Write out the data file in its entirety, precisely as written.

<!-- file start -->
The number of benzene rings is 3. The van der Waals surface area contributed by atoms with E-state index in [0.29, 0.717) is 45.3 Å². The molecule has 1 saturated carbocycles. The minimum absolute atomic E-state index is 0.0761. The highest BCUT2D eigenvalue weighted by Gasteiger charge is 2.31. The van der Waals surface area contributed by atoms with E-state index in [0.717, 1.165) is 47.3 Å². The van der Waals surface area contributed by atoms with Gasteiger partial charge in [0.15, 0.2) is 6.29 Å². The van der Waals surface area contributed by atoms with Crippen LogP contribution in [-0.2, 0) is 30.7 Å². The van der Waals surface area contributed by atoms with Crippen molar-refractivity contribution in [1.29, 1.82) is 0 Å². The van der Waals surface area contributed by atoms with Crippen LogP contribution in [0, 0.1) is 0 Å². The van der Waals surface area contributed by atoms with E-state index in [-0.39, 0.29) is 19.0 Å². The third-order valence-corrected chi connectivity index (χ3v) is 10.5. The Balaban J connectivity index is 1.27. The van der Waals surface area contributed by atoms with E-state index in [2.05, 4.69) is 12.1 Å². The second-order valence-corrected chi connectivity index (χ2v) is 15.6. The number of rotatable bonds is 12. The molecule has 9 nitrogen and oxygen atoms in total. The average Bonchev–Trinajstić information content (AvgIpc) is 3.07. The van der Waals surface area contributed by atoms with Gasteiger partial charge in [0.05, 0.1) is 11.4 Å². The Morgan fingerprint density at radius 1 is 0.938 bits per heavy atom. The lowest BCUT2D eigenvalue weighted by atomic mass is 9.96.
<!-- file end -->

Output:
The number of benzene rings is 3. The van der Waals surface area contributed by atoms with E-state index in [0.29, 0.717) is 45.3 Å². The molecule has 1 saturated carbocycles. The minimum absolute atomic E-state index is 0.0761. The highest BCUT2D eigenvalue weighted by Gasteiger charge is 2.31. The van der Waals surface area contributed by atoms with E-state index in [0.717, 1.165) is 47.3 Å². The van der Waals surface area contributed by atoms with Gasteiger partial charge in [0.15, 0.2) is 6.29 Å². The van der Waals surface area contributed by atoms with Crippen LogP contribution in [-0.2, 0) is 30.7 Å². The van der Waals surface area contributed by atoms with Crippen molar-refractivity contribution in [1.29, 1.82) is 0 Å². The van der Waals surface area contributed by atoms with Crippen LogP contribution in [0, 0.1) is 0 Å². The van der Waals surface area contributed by atoms with E-state index in [-0.39, 0.29) is 19.0 Å². The third-order valence-corrected chi connectivity index (χ3v) is 10.5. The Balaban J connectivity index is 1.27. The van der Waals surface area contributed by atoms with E-state index in [2.05, 4.69) is 12.1 Å². The second-order valence-corrected chi connectivity index (χ2v) is 15.6. The number of rotatable bonds is 12. The molecule has 9 nitrogen and oxygen atoms in total. The average Bonchev–Trinajstić information content (AvgIpc) is 3.07. The van der Waals surface area contributed by atoms with Gasteiger partial charge in [0.05, 0.1) is 11.4 Å². The Morgan fingerprint density at radius 1 is 0.938 bits per heavy atom. The lowest BCUT2D eigenvalue weighted by atomic mass is 9.96.